By: Shaun Rundle, CPOA Deputy Director. When the Legislature adjourned for the 2020 session on August 31st, several news outlets and editorial boards across the state lamented the failure of various overreaching bills devoted to police reform. Introduced in the wake of events that happened thousands of miles away, these pieces of legislation when first introduced were at least workable. Then amendments were made to cater to legislators’ supporting groups, and that’s where we had a problem. The media touted the power of ‘the lobby enforcement lobby,’ but the reality is and sorry media and Legislature, the truth hurts.
I engaged with legislators on both sides of the aisle as measures were introduced soon after the George Floyd incident. How quickly they seemed to forget that California law enforcement is better trained than other states, and our standards are not taken lightly. Particularly for members of CPOA, as we’re a leadership development association of more than 23,000 cops who want to be better cops. I was continuously told “the legislator wants to make sure we engaged with law enforcement on this issue,” because obviously, reform measures effect everything you do day in and day out.
On a few of the bill topics CPOA had no position or even supported them, such as the original version of AB 1506, which would have allowed agencies to request the AG conduct a review of use of force policy, or conduct an independent investigation of a civilian death. The author’s office thanked us for our support, but then weeks later amended the bill to allow the AG or a ‘state prosecutor otherwise specified or named’ to investigate. This broad and concerning language forced CPOA to switch to oppose position, and that bill currently sits on the governor’s desk. I echoed that concern to KCRA 3 news last month.
On SB 731, Senator Steven Bradford’s effort at decertification of bad cops, again the media misrepresented law enforcement’s opposition to this idea, when in fact we were opposed to the final language inserted in the bill which would have changed PC 832.7 to allow for all use of force records to be released, uphold record retention mandates and do away with sustained findings of certain records. That is why we opposed, and we warned legislators in the Capitol that this was not a road they wanted to go down.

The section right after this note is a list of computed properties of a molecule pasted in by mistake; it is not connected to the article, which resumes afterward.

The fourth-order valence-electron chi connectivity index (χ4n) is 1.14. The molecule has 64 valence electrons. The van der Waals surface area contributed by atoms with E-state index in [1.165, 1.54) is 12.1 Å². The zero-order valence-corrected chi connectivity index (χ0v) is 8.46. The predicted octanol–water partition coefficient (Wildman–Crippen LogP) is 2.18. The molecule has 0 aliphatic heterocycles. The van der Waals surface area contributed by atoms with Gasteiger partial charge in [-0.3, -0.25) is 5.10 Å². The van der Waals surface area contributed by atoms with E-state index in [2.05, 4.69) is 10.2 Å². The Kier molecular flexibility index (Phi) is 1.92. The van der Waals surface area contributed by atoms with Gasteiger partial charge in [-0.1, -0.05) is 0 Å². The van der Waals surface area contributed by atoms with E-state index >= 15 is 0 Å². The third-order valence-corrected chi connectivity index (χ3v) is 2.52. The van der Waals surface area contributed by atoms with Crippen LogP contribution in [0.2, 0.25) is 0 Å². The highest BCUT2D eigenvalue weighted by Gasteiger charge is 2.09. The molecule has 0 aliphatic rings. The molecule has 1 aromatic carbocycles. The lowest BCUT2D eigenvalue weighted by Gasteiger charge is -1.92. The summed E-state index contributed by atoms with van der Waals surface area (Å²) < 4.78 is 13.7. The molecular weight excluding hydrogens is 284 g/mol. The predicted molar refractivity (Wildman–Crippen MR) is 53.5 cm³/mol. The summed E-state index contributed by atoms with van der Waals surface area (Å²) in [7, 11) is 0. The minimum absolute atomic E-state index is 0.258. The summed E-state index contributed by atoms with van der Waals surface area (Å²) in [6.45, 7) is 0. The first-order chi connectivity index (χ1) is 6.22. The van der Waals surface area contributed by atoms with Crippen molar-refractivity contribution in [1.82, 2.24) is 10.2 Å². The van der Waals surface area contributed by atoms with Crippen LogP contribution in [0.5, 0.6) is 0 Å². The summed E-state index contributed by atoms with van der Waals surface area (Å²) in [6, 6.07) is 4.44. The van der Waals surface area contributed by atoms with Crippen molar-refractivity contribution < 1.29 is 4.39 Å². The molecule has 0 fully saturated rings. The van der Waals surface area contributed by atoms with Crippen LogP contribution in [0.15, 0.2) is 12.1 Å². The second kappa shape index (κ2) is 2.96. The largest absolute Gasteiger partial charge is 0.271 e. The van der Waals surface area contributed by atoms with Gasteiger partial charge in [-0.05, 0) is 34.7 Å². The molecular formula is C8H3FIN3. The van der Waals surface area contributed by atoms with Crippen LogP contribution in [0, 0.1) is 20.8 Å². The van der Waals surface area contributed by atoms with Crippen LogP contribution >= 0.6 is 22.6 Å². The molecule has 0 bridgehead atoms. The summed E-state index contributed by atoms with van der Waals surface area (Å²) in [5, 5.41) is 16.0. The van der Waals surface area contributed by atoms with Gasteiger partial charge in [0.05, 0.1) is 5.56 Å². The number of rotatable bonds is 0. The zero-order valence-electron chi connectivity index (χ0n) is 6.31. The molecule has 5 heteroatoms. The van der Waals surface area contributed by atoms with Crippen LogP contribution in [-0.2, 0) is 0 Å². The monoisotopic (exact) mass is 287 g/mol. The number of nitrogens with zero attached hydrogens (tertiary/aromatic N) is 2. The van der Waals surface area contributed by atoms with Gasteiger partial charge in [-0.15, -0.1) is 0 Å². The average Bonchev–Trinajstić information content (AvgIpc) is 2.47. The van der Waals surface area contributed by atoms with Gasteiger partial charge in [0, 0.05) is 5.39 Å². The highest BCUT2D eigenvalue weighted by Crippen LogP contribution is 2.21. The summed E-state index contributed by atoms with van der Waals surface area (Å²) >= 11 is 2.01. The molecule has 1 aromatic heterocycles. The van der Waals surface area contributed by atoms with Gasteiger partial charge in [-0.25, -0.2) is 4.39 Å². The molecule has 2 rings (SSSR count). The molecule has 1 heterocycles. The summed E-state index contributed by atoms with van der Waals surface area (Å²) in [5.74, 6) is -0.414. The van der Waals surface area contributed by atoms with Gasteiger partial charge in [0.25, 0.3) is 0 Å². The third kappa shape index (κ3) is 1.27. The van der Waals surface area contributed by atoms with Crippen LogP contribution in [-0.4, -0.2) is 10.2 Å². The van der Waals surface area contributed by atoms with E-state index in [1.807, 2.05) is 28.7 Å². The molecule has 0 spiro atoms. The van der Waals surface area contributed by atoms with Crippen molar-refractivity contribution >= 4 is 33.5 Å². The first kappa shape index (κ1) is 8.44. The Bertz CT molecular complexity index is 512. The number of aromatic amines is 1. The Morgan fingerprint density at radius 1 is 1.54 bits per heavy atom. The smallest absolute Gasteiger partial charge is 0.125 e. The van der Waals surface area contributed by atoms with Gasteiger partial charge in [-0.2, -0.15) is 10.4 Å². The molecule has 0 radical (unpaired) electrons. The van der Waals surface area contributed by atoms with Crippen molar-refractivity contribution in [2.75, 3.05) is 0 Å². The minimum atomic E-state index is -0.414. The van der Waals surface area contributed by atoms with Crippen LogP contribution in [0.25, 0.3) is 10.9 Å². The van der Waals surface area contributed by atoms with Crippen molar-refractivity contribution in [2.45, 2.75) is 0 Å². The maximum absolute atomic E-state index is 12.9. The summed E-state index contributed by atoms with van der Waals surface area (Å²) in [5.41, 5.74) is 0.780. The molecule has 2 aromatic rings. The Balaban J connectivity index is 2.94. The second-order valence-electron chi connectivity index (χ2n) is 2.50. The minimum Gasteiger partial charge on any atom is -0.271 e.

Before the clock struck midnight on August 31st, here are other overreaching reform measures that didn’t make the cut (but we know will come back in 2021):
- AB 66– outlaw use of crowd control measures that would also extend to civilians disobeying commands.
- SB 776- Expands the categories of personnel records of peace officers and custodial officers that are subject to disclosure under the Public Records Act and establishes civil penalties for untimely disclosure.
Governor Newsom does have until September 30th to sign bills on his desk, which for public safety does include the final version of AB 1506, as well AB 1196 (outlawing of carotid restraint and chokehold) and SB 629, a bill that CPOA opposes, which would allow loosely defined ‘media’ from gaining access to a command post area at a riot.
We warned the Legislature that far-reaching measures which jeopardize the safety of the public, including of all you who are part of their constituencies, could not be supported and I will continue to push back on them as long as CPOA allows me to do so.